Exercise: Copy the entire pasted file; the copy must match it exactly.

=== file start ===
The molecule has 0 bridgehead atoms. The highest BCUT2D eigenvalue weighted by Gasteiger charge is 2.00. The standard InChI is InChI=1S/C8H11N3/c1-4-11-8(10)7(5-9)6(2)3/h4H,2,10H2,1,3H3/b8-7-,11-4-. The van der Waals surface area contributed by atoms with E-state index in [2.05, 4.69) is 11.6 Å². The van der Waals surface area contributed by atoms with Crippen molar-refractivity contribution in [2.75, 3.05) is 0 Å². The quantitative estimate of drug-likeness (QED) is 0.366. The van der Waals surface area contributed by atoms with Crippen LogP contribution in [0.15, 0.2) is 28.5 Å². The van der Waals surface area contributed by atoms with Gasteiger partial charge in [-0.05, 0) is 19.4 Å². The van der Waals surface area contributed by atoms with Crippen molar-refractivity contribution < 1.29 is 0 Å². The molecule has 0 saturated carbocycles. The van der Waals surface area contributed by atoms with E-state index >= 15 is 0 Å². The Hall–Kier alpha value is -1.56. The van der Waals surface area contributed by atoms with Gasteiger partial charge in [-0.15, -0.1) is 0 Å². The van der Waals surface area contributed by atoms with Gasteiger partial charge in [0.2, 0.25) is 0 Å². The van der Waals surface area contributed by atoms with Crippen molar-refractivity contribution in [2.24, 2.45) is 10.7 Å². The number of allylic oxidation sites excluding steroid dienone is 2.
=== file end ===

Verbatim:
The molecule has 0 bridgehead atoms. The highest BCUT2D eigenvalue weighted by Gasteiger charge is 2.00. The standard InChI is InChI=1S/C8H11N3/c1-4-11-8(10)7(5-9)6(2)3/h4H,2,10H2,1,3H3/b8-7-,11-4-. The van der Waals surface area contributed by atoms with E-state index in [2.05, 4.69) is 11.6 Å². The van der Waals surface area contributed by atoms with Crippen molar-refractivity contribution in [2.75, 3.05) is 0 Å². The quantitative estimate of drug-likeness (QED) is 0.366. The van der Waals surface area contributed by atoms with Crippen LogP contribution in [0.15, 0.2) is 28.5 Å². The van der Waals surface area contributed by atoms with Gasteiger partial charge in [-0.05, 0) is 19.4 Å². The van der Waals surface area contributed by atoms with Crippen molar-refractivity contribution < 1.29 is 0 Å². The molecule has 0 saturated carbocycles. The van der Waals surface area contributed by atoms with E-state index >= 15 is 0 Å². The Hall–Kier alpha value is -1.56. The van der Waals surface area contributed by atoms with Gasteiger partial charge in [-0.15, -0.1) is 0 Å². The van der Waals surface area contributed by atoms with Gasteiger partial charge in [0.2, 0.25) is 0 Å². The van der Waals surface area contributed by atoms with Crippen molar-refractivity contribution in [2.24, 2.45) is 10.7 Å². The number of allylic oxidation sites excluding steroid dienone is 2.